This year, the Journal of General Virology (JGV) has sponsored four poster prizes at conferences and meetings around the world. Over this week, we will be getting to know a little more about the winners and their research.
Dr Samantha Ellis was awarded the JGV Prize for Best Poster at the 2018 Focused Meeting on the Molecular Biology and Pathogenesis of Avian Viruses in Oxford. Samantha is a Postdoctoral Research Scientist at the Roslin Institute.
What was your winning talk called?
Application of CLIPs epitope mapping to identify immunogenic epitopes on the S1 of Infectious Bronchitis Virus
Who or what inspired you to be a scientist?
My love for science really started at high school, where I found it fun, interesting and I loved learning new things! It was during university where I was really inspired to become a scientist – I loved solving problems and that sense of excitement when an experiment worked!
What are you currently working on and what area of your research excites you the most?
I’m currently involved in developing vaccines against Infectious Bronchitis virus in chickens. The virus can change its major surface protein, spike, causing problems with vaccination. We are using a novel epitope fingerprinting technology to determine the key regions (epitopes) on the spike that are recognised by the antibodies induced after vaccination.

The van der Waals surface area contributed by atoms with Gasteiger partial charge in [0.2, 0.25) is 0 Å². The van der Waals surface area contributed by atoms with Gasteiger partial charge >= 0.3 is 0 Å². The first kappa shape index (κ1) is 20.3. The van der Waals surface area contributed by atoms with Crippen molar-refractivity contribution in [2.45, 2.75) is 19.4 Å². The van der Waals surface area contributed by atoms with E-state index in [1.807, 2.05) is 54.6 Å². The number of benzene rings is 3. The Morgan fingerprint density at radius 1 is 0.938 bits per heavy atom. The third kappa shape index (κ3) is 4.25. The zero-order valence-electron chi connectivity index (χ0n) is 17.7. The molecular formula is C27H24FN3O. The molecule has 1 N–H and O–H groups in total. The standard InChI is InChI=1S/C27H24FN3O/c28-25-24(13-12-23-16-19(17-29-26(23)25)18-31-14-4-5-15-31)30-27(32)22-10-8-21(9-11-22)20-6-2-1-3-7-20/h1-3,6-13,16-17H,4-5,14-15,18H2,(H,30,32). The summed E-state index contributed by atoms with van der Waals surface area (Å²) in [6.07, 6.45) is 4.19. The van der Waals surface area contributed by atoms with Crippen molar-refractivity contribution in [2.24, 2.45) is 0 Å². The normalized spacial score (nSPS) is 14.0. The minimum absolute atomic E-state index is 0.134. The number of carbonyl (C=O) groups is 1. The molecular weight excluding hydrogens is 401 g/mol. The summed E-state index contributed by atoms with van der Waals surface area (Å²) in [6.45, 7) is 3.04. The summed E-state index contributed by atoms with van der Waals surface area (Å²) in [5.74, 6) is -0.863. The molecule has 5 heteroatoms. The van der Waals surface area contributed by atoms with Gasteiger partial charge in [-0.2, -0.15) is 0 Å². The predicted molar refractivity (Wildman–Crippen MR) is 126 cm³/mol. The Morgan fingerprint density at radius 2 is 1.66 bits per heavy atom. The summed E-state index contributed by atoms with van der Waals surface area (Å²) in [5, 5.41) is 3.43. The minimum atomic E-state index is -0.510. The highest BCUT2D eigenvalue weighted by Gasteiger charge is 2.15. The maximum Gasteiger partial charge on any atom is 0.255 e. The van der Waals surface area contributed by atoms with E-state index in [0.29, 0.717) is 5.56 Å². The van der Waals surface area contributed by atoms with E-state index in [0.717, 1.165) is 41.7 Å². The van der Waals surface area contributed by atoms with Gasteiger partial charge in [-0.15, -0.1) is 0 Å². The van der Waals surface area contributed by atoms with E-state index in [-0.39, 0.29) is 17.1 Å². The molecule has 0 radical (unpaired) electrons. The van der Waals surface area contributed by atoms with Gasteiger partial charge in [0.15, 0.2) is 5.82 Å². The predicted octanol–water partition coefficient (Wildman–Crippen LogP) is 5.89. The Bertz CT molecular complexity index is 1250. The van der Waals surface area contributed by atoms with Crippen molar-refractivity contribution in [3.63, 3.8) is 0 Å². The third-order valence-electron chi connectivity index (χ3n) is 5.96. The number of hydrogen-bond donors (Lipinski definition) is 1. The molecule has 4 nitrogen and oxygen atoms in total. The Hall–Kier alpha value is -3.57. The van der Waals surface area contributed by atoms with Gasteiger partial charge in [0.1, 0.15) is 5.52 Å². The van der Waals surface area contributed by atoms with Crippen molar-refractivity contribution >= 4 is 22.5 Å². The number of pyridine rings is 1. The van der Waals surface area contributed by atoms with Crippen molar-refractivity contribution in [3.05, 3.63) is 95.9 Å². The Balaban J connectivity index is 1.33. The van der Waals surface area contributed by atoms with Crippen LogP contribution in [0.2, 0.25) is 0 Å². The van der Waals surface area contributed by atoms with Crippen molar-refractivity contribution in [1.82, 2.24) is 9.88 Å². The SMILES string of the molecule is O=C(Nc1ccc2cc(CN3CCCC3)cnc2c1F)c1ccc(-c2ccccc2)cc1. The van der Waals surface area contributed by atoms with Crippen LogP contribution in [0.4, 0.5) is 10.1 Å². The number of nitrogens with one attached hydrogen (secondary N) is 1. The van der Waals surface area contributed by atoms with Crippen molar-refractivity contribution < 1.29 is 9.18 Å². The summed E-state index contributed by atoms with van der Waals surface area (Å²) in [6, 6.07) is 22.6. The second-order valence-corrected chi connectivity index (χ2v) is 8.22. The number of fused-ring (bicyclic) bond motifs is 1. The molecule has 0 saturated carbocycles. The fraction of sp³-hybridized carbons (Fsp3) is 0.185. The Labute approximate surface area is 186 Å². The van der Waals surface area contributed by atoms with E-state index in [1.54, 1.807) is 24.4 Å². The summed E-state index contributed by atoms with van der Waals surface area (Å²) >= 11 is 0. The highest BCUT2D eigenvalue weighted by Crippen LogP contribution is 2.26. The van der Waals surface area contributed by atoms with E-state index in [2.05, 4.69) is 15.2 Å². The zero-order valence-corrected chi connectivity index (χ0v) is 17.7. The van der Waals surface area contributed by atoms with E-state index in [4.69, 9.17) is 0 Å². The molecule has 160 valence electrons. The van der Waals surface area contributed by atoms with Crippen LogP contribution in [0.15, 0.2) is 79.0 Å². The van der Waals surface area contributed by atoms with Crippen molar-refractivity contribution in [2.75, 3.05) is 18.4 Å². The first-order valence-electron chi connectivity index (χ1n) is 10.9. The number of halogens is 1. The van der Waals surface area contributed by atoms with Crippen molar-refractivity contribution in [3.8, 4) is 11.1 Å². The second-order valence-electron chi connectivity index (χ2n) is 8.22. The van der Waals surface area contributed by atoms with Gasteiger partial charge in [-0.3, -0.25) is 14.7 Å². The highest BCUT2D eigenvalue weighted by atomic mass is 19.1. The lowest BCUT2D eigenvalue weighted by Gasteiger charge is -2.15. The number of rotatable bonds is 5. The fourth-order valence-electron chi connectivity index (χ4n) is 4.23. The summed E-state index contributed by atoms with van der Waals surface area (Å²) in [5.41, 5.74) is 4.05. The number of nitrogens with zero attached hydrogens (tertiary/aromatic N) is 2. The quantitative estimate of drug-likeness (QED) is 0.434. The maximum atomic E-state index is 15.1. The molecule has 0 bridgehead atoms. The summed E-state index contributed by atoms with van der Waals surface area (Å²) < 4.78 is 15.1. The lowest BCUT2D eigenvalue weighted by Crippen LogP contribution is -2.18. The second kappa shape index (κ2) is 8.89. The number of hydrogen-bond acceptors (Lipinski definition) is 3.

How would you explain your poster to a child under 10?
Viruses make chickens very ill and we need medicines to stop this. Viruses are very sneaky and clever – they can change themselves to hide from medicines! But are there parts that are too important to them to change? I look at shapes that viruses make and find parts that they don’t change and make medicines to stop them.
What would you be doing in your career if you weren’t a scientist?
I would probably be a personal trainer or a professional dog walker!
Stay tuned for more prize winners!